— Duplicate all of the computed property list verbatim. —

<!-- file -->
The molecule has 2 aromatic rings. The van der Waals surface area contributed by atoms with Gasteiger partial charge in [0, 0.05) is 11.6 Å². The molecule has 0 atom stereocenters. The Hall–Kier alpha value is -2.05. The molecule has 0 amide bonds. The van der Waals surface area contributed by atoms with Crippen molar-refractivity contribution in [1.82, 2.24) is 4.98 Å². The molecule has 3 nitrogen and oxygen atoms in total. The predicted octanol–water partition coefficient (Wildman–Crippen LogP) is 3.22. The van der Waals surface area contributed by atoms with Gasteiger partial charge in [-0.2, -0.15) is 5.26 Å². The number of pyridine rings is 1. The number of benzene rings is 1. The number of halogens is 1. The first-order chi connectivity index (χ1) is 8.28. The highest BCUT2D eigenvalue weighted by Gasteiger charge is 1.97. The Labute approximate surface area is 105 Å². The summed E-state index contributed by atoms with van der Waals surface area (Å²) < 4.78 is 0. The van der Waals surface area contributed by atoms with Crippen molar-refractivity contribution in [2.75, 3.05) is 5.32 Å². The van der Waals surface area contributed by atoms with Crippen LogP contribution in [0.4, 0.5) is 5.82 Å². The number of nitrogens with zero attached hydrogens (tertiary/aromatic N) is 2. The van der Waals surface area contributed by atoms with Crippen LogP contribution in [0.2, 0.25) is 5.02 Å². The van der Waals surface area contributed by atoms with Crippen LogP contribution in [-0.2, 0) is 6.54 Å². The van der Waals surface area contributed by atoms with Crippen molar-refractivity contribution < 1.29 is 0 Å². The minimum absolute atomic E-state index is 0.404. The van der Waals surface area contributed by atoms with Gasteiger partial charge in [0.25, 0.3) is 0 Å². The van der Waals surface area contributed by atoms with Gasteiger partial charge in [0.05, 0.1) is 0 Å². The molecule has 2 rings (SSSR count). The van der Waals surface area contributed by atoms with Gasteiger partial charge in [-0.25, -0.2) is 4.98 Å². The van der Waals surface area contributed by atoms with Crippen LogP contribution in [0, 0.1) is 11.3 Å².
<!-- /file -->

The molecule has 2 aromatic rings. The van der Waals surface area contributed by atoms with Gasteiger partial charge in [0, 0.05) is 11.6 Å². The molecule has 0 atom stereocenters. The Hall–Kier alpha value is -2.05. The molecule has 0 amide bonds. The van der Waals surface area contributed by atoms with Crippen molar-refractivity contribution in [1.82, 2.24) is 4.98 Å². The molecule has 3 nitrogen and oxygen atoms in total. The predicted octanol–water partition coefficient (Wildman–Crippen LogP) is 3.22. The van der Waals surface area contributed by atoms with Gasteiger partial charge in [-0.2, -0.15) is 5.26 Å². The number of pyridine rings is 1. The number of benzene rings is 1. The number of halogens is 1. The first-order chi connectivity index (χ1) is 8.28. The highest BCUT2D eigenvalue weighted by Gasteiger charge is 1.97. The Labute approximate surface area is 105 Å². The summed E-state index contributed by atoms with van der Waals surface area (Å²) < 4.78 is 0. The van der Waals surface area contributed by atoms with Crippen molar-refractivity contribution in [2.75, 3.05) is 5.32 Å². The van der Waals surface area contributed by atoms with Crippen LogP contribution in [0.4, 0.5) is 5.82 Å². The number of nitrogens with zero attached hydrogens (tertiary/aromatic N) is 2. The van der Waals surface area contributed by atoms with Crippen LogP contribution in [0.2, 0.25) is 5.02 Å². The van der Waals surface area contributed by atoms with Crippen LogP contribution in [-0.2, 0) is 6.54 Å². The van der Waals surface area contributed by atoms with Crippen molar-refractivity contribution < 1.29 is 0 Å². The minimum absolute atomic E-state index is 0.404. The van der Waals surface area contributed by atoms with Gasteiger partial charge in [0.25, 0.3) is 0 Å². The van der Waals surface area contributed by atoms with Gasteiger partial charge in [0.05, 0.1) is 0 Å². The molecule has 2 rings (SSSR count). The van der Waals surface area contributed by atoms with Gasteiger partial charge in [-0.25, -0.2) is 4.98 Å². The van der Waals surface area contributed by atoms with Crippen LogP contribution in [0, 0.1) is 11.3 Å².